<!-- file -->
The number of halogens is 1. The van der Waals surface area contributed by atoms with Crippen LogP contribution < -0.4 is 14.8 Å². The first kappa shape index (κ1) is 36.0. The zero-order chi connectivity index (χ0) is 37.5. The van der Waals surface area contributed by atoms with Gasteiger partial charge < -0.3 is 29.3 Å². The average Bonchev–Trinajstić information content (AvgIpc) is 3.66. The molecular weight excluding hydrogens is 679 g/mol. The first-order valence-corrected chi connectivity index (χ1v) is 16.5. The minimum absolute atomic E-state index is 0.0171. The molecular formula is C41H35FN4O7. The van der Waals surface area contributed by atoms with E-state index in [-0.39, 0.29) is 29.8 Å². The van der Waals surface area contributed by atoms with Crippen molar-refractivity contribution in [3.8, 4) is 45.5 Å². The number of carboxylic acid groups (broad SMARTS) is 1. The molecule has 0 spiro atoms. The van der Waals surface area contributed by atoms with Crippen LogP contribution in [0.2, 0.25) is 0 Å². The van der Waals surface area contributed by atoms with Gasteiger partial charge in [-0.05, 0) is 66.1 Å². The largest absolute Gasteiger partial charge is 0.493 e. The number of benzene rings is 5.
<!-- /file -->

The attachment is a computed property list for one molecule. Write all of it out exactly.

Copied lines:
The number of halogens is 1. The van der Waals surface area contributed by atoms with Crippen LogP contribution < -0.4 is 14.8 Å². The first kappa shape index (κ1) is 36.0. The zero-order chi connectivity index (χ0) is 37.5. The van der Waals surface area contributed by atoms with Gasteiger partial charge < -0.3 is 29.3 Å². The average Bonchev–Trinajstić information content (AvgIpc) is 3.66. The molecular weight excluding hydrogens is 679 g/mol. The first-order valence-corrected chi connectivity index (χ1v) is 16.5. The minimum absolute atomic E-state index is 0.0171. The molecular formula is C41H35FN4O7. The van der Waals surface area contributed by atoms with E-state index in [-0.39, 0.29) is 29.8 Å². The van der Waals surface area contributed by atoms with Crippen molar-refractivity contribution in [3.8, 4) is 45.5 Å². The number of carboxylic acid groups (broad SMARTS) is 1. The molecule has 0 spiro atoms. The van der Waals surface area contributed by atoms with Crippen LogP contribution in [0.2, 0.25) is 0 Å². The van der Waals surface area contributed by atoms with Gasteiger partial charge in [-0.05, 0) is 66.1 Å². The largest absolute Gasteiger partial charge is 0.493 e. The number of benzene rings is 5.